GBP EUR Exchange Rate Elevated as UK Stall on Stricter COVID Restrictions
The GBP/EUR exchange rate elevated slightly yesterday after the UK government decided to stall introducing stricter COVID-19 restrictions despite the rising number of cases a few weeks ago.
Following Chancellor Rishi Sunak’s announcement yesterday, additional support will be given to businesses in the leisure and hospitality sector since the recent Omicron outbreak. The government also plans to give businesses a £6k one-off grant and cover the SSP costs for COVID-19 related leave for small to medium-sized businesses in England.
Prime Minister Boris Johnson said: “With the surge in Omicron cases, people are rightly exercising more caution as they go about their lives, which is impacting our hospitality, leisure and cultural sectors at what is typically the busiest time of the year.
That’s why we’re taking immediate action to help with an extra £1 bn in grants to these industries and reintroducing our Statutory Sick Pay Rebate Scheme.”
There are also rumours that Boris Johnson could slash the self-isolation period from 10 days down to 7 to ease the NHS staffing crisis. We are yet to hear if this will become a concrete plan. Later today, we can also look out for the release of the Gross Domestic Product (GDP) report from the National Statistics. This could bring some volatility for GBP just before Christmas.
The European Union (EU) has voted to make COVID-19 passports valid for 9 months, making booster shots a likely requirement for traveling within the EU in 2022. Additionally, Italy, Germany, Spain, and France recently introduced new travel restrictions for UK travellers with France only allowing essential reasons excluding business and tourism. On the other hand, Germany’s new travel ban only allows residents/citizens to travel back to Germany from the UK.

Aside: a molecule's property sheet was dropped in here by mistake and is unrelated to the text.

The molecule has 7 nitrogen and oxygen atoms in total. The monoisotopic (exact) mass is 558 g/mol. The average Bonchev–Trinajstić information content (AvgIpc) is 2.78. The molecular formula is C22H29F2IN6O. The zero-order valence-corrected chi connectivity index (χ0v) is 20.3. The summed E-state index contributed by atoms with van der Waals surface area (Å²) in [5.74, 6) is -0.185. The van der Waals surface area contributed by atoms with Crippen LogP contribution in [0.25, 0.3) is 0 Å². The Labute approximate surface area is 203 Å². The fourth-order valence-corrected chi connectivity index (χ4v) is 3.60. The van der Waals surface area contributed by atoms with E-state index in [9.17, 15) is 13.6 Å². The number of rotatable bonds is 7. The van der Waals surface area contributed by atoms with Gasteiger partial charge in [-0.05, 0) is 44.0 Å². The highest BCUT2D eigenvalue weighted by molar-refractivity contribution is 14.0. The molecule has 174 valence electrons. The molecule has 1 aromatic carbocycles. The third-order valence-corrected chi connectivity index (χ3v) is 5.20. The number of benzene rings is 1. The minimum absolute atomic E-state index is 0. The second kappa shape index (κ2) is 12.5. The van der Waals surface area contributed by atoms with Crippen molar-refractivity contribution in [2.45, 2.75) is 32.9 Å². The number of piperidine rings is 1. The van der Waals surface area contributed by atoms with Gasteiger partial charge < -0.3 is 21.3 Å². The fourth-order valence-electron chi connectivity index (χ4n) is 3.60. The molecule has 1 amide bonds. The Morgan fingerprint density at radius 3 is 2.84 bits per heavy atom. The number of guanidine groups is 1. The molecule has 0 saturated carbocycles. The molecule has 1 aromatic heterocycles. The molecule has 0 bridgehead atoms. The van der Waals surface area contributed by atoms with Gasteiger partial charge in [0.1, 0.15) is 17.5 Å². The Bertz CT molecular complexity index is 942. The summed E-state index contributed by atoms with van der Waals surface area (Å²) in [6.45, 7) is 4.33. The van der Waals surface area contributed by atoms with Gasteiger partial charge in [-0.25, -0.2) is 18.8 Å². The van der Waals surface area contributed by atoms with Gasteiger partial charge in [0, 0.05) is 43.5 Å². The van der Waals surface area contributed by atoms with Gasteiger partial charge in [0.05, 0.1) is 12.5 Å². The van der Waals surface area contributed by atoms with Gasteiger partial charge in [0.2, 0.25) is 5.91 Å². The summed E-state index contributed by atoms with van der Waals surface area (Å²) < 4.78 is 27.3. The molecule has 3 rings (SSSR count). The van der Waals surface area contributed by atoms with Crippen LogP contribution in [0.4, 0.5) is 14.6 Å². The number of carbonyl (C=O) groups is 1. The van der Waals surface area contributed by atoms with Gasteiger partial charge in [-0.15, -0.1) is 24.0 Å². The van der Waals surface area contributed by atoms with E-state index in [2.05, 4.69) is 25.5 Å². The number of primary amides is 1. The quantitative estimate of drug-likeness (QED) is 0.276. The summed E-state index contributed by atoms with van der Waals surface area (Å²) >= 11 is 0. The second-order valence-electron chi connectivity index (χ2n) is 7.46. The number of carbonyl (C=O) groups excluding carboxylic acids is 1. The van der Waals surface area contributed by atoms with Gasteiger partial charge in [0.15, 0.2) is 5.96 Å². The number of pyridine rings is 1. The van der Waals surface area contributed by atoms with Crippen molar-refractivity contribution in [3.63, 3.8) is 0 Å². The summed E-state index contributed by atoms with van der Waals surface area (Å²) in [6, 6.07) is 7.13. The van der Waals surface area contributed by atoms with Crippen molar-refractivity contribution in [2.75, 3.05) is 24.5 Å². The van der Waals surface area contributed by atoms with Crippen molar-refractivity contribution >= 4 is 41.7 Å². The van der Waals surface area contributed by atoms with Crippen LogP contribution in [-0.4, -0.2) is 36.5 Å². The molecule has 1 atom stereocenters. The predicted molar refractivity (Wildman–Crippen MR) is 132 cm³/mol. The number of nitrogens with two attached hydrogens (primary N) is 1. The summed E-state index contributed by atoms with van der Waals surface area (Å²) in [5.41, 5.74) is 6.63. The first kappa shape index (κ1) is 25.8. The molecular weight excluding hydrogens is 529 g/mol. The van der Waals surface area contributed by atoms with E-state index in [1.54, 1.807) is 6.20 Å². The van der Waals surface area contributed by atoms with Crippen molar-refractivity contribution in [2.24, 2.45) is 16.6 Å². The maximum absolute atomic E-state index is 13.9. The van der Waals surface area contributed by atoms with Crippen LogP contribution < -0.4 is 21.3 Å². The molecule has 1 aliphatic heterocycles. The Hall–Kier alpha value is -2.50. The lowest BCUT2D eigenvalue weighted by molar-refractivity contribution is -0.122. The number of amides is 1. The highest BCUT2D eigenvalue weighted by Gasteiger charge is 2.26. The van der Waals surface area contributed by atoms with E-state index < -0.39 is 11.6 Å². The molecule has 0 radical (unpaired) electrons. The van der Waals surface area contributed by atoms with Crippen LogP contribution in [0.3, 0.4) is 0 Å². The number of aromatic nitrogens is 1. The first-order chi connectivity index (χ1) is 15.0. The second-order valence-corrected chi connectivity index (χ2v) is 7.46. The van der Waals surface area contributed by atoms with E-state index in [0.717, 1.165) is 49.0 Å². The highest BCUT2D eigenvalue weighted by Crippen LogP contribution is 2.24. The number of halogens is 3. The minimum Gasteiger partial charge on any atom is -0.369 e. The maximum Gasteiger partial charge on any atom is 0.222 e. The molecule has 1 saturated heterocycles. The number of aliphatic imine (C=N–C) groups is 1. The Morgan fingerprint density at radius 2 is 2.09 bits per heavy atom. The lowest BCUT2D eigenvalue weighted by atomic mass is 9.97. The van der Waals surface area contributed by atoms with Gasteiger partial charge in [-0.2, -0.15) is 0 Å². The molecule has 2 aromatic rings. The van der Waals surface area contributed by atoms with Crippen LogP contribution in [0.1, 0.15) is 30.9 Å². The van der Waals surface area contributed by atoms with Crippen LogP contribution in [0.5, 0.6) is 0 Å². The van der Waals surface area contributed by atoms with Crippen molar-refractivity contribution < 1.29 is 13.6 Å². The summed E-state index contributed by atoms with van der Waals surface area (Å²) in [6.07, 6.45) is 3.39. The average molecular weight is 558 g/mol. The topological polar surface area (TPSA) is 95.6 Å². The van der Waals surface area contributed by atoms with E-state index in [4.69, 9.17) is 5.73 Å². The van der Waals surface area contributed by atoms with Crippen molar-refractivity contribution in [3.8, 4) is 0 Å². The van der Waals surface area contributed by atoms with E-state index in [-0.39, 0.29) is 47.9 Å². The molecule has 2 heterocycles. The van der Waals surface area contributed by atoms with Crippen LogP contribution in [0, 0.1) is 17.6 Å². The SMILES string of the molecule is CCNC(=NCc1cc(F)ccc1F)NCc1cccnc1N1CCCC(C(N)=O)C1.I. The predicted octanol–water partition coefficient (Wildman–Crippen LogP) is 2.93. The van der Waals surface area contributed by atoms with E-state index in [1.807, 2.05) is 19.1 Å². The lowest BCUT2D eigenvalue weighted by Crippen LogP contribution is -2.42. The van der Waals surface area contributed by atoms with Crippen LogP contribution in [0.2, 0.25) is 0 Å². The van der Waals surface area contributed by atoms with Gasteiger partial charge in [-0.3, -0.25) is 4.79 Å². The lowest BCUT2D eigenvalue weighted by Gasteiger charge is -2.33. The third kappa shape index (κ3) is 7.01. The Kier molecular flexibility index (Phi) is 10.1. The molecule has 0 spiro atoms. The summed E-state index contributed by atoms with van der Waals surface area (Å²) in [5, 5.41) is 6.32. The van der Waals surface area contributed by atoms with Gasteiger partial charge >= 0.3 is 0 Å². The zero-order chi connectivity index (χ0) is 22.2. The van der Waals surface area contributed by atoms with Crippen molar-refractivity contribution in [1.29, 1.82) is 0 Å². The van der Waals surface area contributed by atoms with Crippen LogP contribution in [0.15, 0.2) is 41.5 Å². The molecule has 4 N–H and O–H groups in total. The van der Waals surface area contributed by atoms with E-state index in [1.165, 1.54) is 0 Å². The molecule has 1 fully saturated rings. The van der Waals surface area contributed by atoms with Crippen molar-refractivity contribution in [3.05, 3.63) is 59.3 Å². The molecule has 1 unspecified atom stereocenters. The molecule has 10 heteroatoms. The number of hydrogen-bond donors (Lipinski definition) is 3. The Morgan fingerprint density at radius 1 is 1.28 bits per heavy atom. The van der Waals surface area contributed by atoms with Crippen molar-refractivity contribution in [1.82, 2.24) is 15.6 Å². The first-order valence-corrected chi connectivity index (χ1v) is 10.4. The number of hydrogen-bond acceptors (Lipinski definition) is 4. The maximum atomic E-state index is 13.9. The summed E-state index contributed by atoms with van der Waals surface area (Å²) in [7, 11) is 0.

Spain has closed its borders and Italy requires a negative PCR test result and a self-isolation period for the unvaccinated.
Yesterday, the release of the GFK Consumer Confidence Survey dropped from -1.8 to -6.8 for January. This comes as a shock as economists had forecasted a more tolerable decline of -2.7. Both economic and income expectations have dropped remarkably since leaning to save had escalated and the propensity to buy has lessened.
GFK expert Rolf Bürkl said: “Consumer sentiments continue to be under a lot of pressure from two sides as the year draws to a close. High case numbers due to the fourth wave of the Corona pandemic with further restrictions, as well as significantly increased prices, are putting more and more pressure on consumer sentiments. Above all, the 2G rule, requiring customers to be either fully vaccinated or have recovered, which applies to large parts of the retail sector deals a heavy blow to the holiday business.”
GBP/USD lifted to a near 1.3250 high yesterday amid Omicron fears. It is set to be the most dominant of the variants now in the US with the strain taking over 73% of newly reported cases last week. The rise in cases in the US has now forced big sporting events to be cancelled or postponed. In addition, many schools and universities have now regressed to online learning until the numbers die down again.
President Biden is set to release new steps for combating the rise in cases. Many have said this is to include new border controls and restrictions on indoor gatherings. He is also set to announce free COVID-19 at-home tests.
Reports suggest that the US Federal Reserve is set to cut back its stimulus programme more promptly than expected following the rise in inflation rates. And once the move has been made it will then make way for another interest rate hike in 2022. With November’s inflation data showing a rising stride not seen since 1982, the central bank’s policymakers have been forced to resolve the issue.
Later today, the Gross Domestic Product (GDP) analysis is set to release with the US jobless claims and new home sales data to follow tomorrow, bringing about some volatility for the USD.
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